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THE GOOD OLD DAYS
10 October 2019
First--yes, we have power. We are fortunate. Places nearby have no power but they said that they would not have to turn off power to Davis. There is breeze here, but not strong.
However, a friend with whom I had lunch, came up from Vacaville, which has no power, and she said that the drive up, fighting the wind, was harrowing.
What a lovely lunch I had yesterday with three other women who worked for Women's Health. I reconnected with Marsha earlier this year and we have met for coffee a couple of times (and she came to our yard sale), but I had not seen Barb or Ester in nearly 20 years, so it was great to see them again.
We ate at the Mustard Seed restaurant and, unable to resist anything with the word "crab" in it, I ordered a crab Louis. It was not your traditional crab Louis, but lord, was it delicious.
I had considered just ordering the crab cakes appetizer, but seeing how small they are, I was better off getting them in a salad.
We spent a lot of time reminiscing and thinking about people we used to work with, wondering how they are now. Some of us had contact with some of them (e.g., our friend Lynn came to Tom's BBQ in July...I hadn't seen her in 2-3 years)
It's amazing how time flies. I can't believe it was more than 20 years ago that I worked in that office. It was one of my favorite jobs--for the first 10 years or so. I started as a part time transcriptionist, employed by The Typing Company, for whom I filled in in several medical offices in town.
When finances got tight at the Typing Company, I was let go and Women's Health hired me full time. I worked for 12 years. As transcriptionist my "office" was a closet in the hall. My desk was in the closet and my chair extended out into the hall, so I saw many of the patients who came in. The closet was directly across the hall from the coffee room, so I was part of all the break time chatter, laughter, and whispered secrets. That was fun.
While things did not go smoothly for us all during the 10 years in that office, mostly we had a good time and did a lot of socializing through the years, the things I remember most fondly about that period of time. I also loved that it was known, among women in town, as the best ob/gyn office in Davis.
After 10 years, the private medical office was absorbed by the Big Medical Company and five private offices merged into one new building, the MOB (Medical Office Building). Shortly before the move, our office manager quit to give herself full time to her other business, and help with family issues. We were part of the Big Medical Company by then and they were already starting to make changes in the way the office worked. They hired a replacement office manager from the front office staff and then made the work load so impossible for her that she quit after less than a month.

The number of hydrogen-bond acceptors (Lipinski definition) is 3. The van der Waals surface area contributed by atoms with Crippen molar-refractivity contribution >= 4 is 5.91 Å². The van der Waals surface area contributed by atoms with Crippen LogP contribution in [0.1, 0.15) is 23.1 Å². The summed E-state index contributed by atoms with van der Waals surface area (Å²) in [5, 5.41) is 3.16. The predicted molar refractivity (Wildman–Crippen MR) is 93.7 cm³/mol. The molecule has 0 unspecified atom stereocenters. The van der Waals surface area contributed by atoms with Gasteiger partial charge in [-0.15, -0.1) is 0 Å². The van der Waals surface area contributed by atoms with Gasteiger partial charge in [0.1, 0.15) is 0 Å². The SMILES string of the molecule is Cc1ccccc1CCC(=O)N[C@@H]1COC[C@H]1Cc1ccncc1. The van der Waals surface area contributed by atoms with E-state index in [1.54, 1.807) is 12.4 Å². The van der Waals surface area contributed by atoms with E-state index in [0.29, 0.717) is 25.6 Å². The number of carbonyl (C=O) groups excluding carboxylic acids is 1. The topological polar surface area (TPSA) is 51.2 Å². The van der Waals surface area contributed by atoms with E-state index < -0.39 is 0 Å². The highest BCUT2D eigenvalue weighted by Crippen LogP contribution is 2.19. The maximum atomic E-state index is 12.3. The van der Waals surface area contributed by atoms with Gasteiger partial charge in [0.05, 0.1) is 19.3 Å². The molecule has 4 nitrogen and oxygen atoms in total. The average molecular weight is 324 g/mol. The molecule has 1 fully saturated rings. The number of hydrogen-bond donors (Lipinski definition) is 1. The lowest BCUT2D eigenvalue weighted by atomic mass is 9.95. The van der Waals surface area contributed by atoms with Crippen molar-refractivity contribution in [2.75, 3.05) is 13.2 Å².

I asked if I could take the job and, amazingly, they gave it to me. For some reason, the pressure that caused the previous manager to quit was not pressed on me and my main business at the beginning was overseeing the move to our new offices in the MOB.
I managed the office for a bit over a year. The interesting thing about that place was that each of the five offices which went into the building had its own office manager and within 2 years, each of those managers had left the job, whether being fired or deciding to quit. The Big Medical Company didn't want managers who were devoted to their doctors but to the company itself, so that when they made decisions (like having to book 2 patients in the same 15 minute time slot to see more patients) which nobody liked, they would have an office manager who would not argue the doctors' wishes, but push the Company's rules.
As far as my own leaving the job, it was shortly after David died in 1996. I was called to a special meeting with representatives of the Company, the reason given being nothing having to do with what they told me it concerned. It was two people sitting across from me and telling me how unqualified I was for my job. How they needed someone with a degree in that position and how I couldn't get a degree in time. They beat me down and down and down until I was in tears and felt worthless. Until that time there had been no complaint -- to me anyway -- about how I was running the office. They didn't fire me, but definitely wanted me to quit--I played into their hands. If they had fired me I could have collected unemployment.
I talked to my attorney friend and she advised me to write a wonderful "I quit" letter instead of expressing the anger I was feeling. And I did. (I am a writer, after all!) I listed all the things I had done and how grateful I was for having been the opportunity to take charge of the office. I left a copy on the desk of each of the doctors and the head doctor told me it was the best "I quit" letter he had ever read.
Ironically, it took them three tries to find someone to replace me and a year later, they still didn't have a permanent manager -- one guy didn't last through the orientation phase.
As for me, I was hired by another gyn office to be its office manager. I was office manager, I helped with medical exams, was the bookkeeper, the janitor, the transcriptionist, and when we got a bone density machine, I learned to do bone density exams too.
All without a degree, and for a higher salary.
But the days before the Big Medical Office took over and we were a private office were some of my happiest in Davis, and the women I had lunch with yesterday, some of my favorite people. It was nice to see them all again.
PHOTO OF THE DAY
Dissecting a squid
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